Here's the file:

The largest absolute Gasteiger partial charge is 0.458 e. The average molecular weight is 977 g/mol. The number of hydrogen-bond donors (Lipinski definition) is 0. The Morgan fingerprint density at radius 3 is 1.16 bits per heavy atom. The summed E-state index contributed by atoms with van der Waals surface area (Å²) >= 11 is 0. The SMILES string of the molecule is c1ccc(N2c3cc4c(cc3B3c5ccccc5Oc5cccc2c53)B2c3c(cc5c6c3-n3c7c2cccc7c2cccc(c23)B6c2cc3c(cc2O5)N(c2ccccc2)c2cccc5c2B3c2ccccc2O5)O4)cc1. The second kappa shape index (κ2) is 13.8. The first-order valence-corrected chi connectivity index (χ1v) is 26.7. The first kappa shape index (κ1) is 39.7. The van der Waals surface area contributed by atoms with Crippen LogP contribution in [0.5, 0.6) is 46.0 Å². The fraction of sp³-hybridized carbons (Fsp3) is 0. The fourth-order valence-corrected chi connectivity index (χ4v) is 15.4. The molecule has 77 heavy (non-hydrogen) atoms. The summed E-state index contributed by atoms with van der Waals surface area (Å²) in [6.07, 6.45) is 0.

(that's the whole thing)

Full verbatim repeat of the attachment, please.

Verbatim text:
The largest absolute Gasteiger partial charge is 0.458 e. The average molecular weight is 977 g/mol. The number of hydrogen-bond donors (Lipinski definition) is 0. The Morgan fingerprint density at radius 3 is 1.16 bits per heavy atom. The summed E-state index contributed by atoms with van der Waals surface area (Å²) >= 11 is 0. The SMILES string of the molecule is c1ccc(N2c3cc4c(cc3B3c5ccccc5Oc5cccc2c53)B2c3c(cc5c6c3-n3c7c2cccc7c2cccc(c23)B6c2cc3c(cc2O5)N(c2ccccc2)c2cccc5c2B3c2ccccc2O5)O4)cc1. The second kappa shape index (κ2) is 13.8. The first-order valence-corrected chi connectivity index (χ1v) is 26.7. The first kappa shape index (κ1) is 39.7. The van der Waals surface area contributed by atoms with Crippen LogP contribution in [0.5, 0.6) is 46.0 Å². The fraction of sp³-hybridized carbons (Fsp3) is 0. The fourth-order valence-corrected chi connectivity index (χ4v) is 15.4. The molecule has 77 heavy (non-hydrogen) atoms. The summed E-state index contributed by atoms with van der Waals surface area (Å²) in [6.07, 6.45) is 0.